Unwrap your cakes and carefully place them in the orientation your first layer will need.  Do your best to line them up correctly before you put them all the way down, because they will be difficult to move after they've touched a surface.  Using a serrated knife, saw your cakes into large blocks that will be the groundwork for your cake.  It's important for the cake to be frozen when you do this, because being frozen will allow you to cut straight, even edges.  For the batmobile, I used one whole cake and just over half of the second, all lined up straight.






While the cake is still frozen, cut details into your first layer.  I shaved the edges of the full cake in at an angle to approximate the batmobile's sleek and slender body shape, and then cut wing-like edges at the back.  I was able to take advantage of the curved corners of my cake pan to match some of the contours of the batmobile.  Starting about two inches in, I also cut the front end of the batmobile at an


angle to resemble the front of the hood.




If your cake is starting to get soft, pop it back into the freezer.  ANY time your cake gets soft or starts to crumble (or the frosting starts to smear) you need to pop it back into the freezer for several minutes.  Refreeze any useable cake scraps too, if you aren't finished sculpting.  You need a large freezer to do this with anything big.  I usually have to rearrange our deep freeze before getting started so there's enough flat space for me to place my cake tray into.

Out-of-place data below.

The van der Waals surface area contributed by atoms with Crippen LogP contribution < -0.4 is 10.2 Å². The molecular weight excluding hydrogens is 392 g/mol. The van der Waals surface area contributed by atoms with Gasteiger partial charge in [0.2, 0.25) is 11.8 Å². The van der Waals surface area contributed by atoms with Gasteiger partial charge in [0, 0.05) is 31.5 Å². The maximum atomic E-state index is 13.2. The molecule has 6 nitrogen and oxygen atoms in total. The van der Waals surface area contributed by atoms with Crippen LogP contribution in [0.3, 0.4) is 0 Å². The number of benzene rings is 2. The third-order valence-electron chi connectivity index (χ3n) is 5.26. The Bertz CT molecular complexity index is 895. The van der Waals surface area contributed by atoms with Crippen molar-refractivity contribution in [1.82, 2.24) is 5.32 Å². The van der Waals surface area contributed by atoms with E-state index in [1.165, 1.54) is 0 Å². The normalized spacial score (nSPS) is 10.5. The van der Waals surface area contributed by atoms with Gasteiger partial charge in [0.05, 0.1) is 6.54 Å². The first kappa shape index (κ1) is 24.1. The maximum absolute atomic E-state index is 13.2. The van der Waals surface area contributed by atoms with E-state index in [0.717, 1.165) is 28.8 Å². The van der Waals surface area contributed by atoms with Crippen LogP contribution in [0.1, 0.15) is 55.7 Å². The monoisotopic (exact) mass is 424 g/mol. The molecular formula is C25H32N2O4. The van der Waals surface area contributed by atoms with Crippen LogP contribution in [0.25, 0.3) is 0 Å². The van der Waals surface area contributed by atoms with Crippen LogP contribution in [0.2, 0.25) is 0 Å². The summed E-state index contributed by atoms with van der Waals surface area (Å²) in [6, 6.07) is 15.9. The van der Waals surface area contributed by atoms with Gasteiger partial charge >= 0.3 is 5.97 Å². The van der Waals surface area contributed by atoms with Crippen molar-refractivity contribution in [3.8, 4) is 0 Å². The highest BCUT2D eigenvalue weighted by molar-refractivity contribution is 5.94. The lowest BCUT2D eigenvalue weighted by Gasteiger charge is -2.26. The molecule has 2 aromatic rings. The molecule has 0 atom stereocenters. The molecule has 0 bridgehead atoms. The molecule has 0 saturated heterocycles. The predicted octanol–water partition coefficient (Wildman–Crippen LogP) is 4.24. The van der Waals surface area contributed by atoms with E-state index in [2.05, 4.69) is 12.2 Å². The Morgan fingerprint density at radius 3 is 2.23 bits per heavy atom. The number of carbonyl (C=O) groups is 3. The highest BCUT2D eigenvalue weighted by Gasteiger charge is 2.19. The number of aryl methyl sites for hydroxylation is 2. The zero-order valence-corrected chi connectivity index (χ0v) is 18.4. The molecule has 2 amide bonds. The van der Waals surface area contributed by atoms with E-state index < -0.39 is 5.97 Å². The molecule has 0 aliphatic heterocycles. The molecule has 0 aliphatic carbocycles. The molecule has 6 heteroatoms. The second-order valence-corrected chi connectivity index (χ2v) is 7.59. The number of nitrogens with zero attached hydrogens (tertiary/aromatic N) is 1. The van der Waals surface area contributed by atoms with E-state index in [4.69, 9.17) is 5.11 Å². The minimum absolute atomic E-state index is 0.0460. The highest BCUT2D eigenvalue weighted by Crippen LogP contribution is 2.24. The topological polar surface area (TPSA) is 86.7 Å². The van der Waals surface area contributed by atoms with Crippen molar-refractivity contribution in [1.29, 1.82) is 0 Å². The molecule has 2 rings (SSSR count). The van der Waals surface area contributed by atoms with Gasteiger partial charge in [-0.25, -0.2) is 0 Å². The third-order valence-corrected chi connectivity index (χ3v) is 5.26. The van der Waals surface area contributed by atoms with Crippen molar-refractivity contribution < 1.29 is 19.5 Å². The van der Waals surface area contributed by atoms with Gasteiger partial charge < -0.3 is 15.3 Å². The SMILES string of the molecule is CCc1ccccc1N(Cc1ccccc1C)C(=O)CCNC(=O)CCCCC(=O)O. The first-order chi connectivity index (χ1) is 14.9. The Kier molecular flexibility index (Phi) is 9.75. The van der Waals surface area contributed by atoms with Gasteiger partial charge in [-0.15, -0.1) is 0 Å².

Next you'll need some frosting and the pieces for your second layer.  In this case, I needed to add the driver's cab.  Using what was left of my second cake, I cut a thinner strip and shaved off the front end at about a 45 degree angle again, about the same as the toy I was trying to match.  Use a layer of frosting to attach the two layers together and carefully place the second layer.  Frosting hardens quickly when places on frozen cake, so you'll need to act swiftly to get your top layer secured.